You can also fork the project. This can be done in a few ways:

  1. Maintain a private fork that’s used only by your projects. In npm terms this could be achieved using scoping and you could end up with @organization/some-package that contains the modified version. The maintenance cost is lower than when taking over a package because you’ll be the only user of your package.
  2. Rename the project while retaining references to the original project to follow common licensing clauses (esp. MIT) and then publish it publicly under a new name. Users of the original project may become yours eventually if it’s no longer maintained or if your fork has more features.

Original licensing can become problematic. This applies to so called copyleft (or viral) licenses, like GPL and stricter AGPL, which put restrictions on the usage. If you fork a project like this, note that the license still applies!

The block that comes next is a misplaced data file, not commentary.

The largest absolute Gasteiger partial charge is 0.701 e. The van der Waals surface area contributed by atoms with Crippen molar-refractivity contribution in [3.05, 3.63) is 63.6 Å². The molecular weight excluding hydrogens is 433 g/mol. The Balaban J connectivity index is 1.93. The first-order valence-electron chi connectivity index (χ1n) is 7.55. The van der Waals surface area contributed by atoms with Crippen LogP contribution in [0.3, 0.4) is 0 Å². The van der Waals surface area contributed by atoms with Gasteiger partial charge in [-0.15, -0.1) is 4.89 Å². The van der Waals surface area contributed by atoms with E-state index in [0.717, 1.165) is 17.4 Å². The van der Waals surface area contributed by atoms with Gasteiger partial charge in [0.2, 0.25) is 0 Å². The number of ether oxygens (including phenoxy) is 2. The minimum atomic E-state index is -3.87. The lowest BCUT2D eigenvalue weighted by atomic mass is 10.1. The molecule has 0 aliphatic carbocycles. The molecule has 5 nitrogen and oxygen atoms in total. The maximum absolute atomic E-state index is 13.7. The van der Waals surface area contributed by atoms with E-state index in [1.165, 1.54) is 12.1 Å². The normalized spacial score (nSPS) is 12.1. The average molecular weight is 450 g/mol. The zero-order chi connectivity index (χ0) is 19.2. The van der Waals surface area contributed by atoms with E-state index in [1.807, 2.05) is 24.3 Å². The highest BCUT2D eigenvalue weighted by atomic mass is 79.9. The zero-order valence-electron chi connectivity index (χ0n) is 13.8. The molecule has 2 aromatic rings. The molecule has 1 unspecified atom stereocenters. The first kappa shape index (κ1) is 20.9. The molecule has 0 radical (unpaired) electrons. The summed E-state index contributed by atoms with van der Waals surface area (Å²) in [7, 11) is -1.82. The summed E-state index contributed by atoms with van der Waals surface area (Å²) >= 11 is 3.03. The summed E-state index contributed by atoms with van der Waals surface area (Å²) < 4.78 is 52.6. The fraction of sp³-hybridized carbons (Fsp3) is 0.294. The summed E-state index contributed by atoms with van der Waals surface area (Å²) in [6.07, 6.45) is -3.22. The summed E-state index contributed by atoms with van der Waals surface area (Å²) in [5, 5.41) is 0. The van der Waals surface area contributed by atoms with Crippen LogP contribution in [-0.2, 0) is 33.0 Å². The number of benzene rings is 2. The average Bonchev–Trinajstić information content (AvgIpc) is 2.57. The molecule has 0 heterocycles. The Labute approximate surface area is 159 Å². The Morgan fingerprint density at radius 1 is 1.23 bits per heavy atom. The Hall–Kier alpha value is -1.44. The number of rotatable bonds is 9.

Over time the original project might become active again and you could look into merging the efforts. This has happened in the past with bigger projects like Node and io.js or ayo. A fork can revitalize a stagnant project and force it to pick up pace again.

This time around you gain control but also split effort.


  • You have control over your fork and may take it to a direction you want.
  • You avoid politics related to project control.


  • Potential duplication of work.
  • Potential confusion in the user community.
Learn different licensing options by reading The Legal Side of Open Source, Open-Source Licensing For Dummies and Producing OSS: Legal Matters chapter.

Develop Your Own Package#

If there’s nothing that fits your purposes you may want to develop on your own package. Sometimes people end up developing their own packages because they aren’t aware of the existing options. Discoverability is a real problem given the amount of packages available.